“Ko’s powerful debut novel was a National Book Award finalist. A piercing tale of immigration, ‘The Leavers’ tells the story of a young boy seemingly abandoned by his Chinese immigrant mother.”
Featured in LA Times’ Best Non-Fiction Books of 2017.
“The Leavers is plotted like a good mystery, but that is not really the point. Instead, it’s a heartbreaking account of the terrible circumstances that would cause a mother to abandon her son.”
Featured in NPR’s Book Concierge Great Reads of 2017.
National Book Award Finalist for 2017, a novel by Lisa Ko was named a Best Book of 2017 by NPR, Entertainment Weekly, the Los Angeles Times, BuzzFeed, Bustle, and Electric Literature.
Ann Patchett, author of Commonwealth gives the powerful debut novel a resounding reviews:
“There was a time I would have called Lisa Ko’s novel beautifully written, ambitious, and moving, and all of that is true, but it’s more than that now: if you want to understand a forgotten and essential part of the world we live in, The Leavers is required reading.”
The book was also the winner of the 2016 PEN/Bellwether Prize for Fiction, awarded by Barbara Kingsolver for a novel that addresses issues of social justice.
The story begins with Deming Guo’s mother, Polly, going to her job at a nail salon one morning. The struggling single mother is forced to make one heart wrenching choice after another. She is an undocumented Chinese immigrant and when she never comes back home, no one can find any trace of her.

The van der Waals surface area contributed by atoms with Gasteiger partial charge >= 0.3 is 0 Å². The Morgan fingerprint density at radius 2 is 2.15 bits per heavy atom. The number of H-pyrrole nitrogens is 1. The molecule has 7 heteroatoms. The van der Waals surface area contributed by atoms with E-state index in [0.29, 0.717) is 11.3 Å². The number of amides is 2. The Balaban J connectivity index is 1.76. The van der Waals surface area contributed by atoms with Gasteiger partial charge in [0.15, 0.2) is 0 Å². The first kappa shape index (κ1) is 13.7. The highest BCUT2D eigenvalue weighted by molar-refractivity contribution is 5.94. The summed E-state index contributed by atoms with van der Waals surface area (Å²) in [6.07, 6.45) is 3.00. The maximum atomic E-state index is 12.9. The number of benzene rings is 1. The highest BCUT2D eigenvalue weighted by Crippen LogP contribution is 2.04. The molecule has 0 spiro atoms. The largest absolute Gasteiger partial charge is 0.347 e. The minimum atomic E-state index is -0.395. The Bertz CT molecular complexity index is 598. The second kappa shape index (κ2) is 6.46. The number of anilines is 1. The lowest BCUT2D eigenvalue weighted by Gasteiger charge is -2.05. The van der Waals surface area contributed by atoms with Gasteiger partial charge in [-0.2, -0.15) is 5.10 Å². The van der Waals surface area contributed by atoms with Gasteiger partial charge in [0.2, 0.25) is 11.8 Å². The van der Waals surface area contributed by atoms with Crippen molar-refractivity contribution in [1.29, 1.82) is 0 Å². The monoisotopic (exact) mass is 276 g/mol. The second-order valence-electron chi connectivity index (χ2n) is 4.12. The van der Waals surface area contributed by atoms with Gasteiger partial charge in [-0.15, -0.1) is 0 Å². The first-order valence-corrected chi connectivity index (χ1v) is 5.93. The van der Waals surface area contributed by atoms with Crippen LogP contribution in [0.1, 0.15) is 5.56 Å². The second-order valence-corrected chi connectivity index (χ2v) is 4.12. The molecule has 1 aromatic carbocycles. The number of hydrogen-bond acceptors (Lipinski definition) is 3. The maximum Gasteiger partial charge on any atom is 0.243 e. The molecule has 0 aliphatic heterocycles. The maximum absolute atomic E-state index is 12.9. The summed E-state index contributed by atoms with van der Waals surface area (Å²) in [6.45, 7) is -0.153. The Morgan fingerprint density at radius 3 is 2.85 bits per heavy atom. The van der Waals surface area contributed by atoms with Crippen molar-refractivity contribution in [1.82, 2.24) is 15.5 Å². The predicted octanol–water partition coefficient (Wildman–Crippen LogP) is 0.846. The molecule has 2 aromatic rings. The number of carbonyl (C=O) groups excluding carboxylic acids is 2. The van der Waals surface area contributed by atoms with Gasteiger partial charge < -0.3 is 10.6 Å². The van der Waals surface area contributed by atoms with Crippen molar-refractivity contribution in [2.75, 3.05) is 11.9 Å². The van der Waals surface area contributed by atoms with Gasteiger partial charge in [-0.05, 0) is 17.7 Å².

Deming is only eleven years and with his mother gone, he is left orphaned and grieving.
Luckily, he is eventually adopted by a pair of well-meaning white professors and moved from the Bronx to a small town upstate. He is renamed Daniel Wilkinson by his new family.
Dislocated from all that he has ever known, Daniel struggles to adapt and leave his past behind him.
This story tells how the young man come into his own after everything he loves has been taken away as well as how a mother learns to live with the mistakes of the past.
O, The Oprah Magazine gave its review of this book, saying, “Here is imperative reading: a vivid fictional exploration of what it means to belong and what it feels like when you don’t . . . Ko gives us an unsparing portrait of the resilience and grit it takes to risk everything to break free of tradition and start over in a foreign land.”